• Child-Pugh A or B
      • Terminal stage (stage D)
        • ECOG PS 3 – 4
        • Child-Pugh C
    • Treatment
      • Targeted therapy
        • Sorafenib
          • Multi protein kinase inhibitor
          • Inhibits VEGFR, PDGFR, RAF, etc.
      • Very early or early stage tumor
        • Surgical resection
      • Early stage tumor
        • Liver transplantation
      • Intermediate stage tumor
        • TACE (transarterial chemoembolization)
      • Advanced stage tumor
        • Sorafenib
      • Terminal stage tumor
        • Palliative care
    • Prevention
      • Patients with high risk for HCC (cirrhosis, hep B or C) should be regularly screening with AFP

18. Colorectal cancer

  • Epidemiology
    • 3rd most common malignancy
    • 2nd most common cause of cancer-related death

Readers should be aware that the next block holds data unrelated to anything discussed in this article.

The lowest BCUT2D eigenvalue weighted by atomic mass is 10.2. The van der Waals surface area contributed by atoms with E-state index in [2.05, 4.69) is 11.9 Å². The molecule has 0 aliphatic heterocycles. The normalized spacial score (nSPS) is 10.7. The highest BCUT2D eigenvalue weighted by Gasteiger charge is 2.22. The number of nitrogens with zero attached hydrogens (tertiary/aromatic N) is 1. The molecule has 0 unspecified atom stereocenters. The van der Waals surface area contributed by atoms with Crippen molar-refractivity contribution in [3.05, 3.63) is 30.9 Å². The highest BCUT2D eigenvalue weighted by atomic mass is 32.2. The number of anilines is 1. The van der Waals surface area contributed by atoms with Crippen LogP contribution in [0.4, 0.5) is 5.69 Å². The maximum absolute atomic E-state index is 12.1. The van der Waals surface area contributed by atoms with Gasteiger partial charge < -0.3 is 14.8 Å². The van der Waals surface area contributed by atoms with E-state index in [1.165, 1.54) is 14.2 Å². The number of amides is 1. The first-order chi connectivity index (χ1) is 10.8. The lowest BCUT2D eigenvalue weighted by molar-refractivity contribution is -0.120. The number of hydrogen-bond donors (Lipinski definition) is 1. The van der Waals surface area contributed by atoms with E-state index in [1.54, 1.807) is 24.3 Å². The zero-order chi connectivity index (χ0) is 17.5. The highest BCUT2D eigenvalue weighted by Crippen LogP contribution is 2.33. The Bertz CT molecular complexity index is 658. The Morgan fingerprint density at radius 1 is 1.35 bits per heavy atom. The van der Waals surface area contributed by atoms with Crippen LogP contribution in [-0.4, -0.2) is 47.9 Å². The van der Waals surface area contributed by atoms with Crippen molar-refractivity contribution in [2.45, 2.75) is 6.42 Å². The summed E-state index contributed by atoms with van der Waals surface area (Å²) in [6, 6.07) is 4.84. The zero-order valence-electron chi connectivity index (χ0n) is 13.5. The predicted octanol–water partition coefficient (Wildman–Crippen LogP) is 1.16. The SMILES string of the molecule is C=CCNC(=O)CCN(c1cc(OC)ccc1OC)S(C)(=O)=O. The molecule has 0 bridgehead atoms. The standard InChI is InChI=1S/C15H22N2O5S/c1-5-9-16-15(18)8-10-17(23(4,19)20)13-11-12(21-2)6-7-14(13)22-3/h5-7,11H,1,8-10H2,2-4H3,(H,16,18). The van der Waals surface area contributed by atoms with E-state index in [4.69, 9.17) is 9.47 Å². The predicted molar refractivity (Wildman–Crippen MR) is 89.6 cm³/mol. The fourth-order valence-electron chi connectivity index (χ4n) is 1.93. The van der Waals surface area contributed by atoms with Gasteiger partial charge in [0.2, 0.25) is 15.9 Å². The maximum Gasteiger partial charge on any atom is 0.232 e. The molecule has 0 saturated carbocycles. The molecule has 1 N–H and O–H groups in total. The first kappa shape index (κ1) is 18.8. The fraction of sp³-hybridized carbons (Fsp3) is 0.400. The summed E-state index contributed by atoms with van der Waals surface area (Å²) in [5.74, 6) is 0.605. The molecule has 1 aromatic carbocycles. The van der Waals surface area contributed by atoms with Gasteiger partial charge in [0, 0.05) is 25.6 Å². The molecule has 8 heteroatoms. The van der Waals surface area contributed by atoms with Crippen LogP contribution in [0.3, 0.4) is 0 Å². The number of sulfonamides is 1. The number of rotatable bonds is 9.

• Average age – 60s
    • 90% of CRC are sporadic, 10% are hereditary
  • Etiology
    • Old age
    • Positive family history
    • IBD
    • Lifestyle factors
      • Smoking
      • Alcohol
      • Obesity
      • Diets high in meat, fat and low in fibre
      • Low level of physical activity
    • Hereditary CRC
      • Familial adenomatous polyposis
        • 100% risk of CRC
        • Germline APC mutation
      • Hereditary nonpolyposis colorectal cancer (Lynch syndrome)
        • 80% risk of CRC
        • DNA mismatch repair gene germline mutation
  • Pathology
    • Most CRC arise from adenomatous polyp
      • Normal epithelium -> hyperproliferation -> adenomatous polyp -> invasive carcinoma
    • Adenocarcinoma accounts for 95% of all CRC
    • RAS, APC, p53 are all involved in carcinogenesis
    • Incidence according to location
      • Right-side colon – 1/4 of cases
      • Left-side colon – 1/3 of cases
      • Rectum – 40% of cases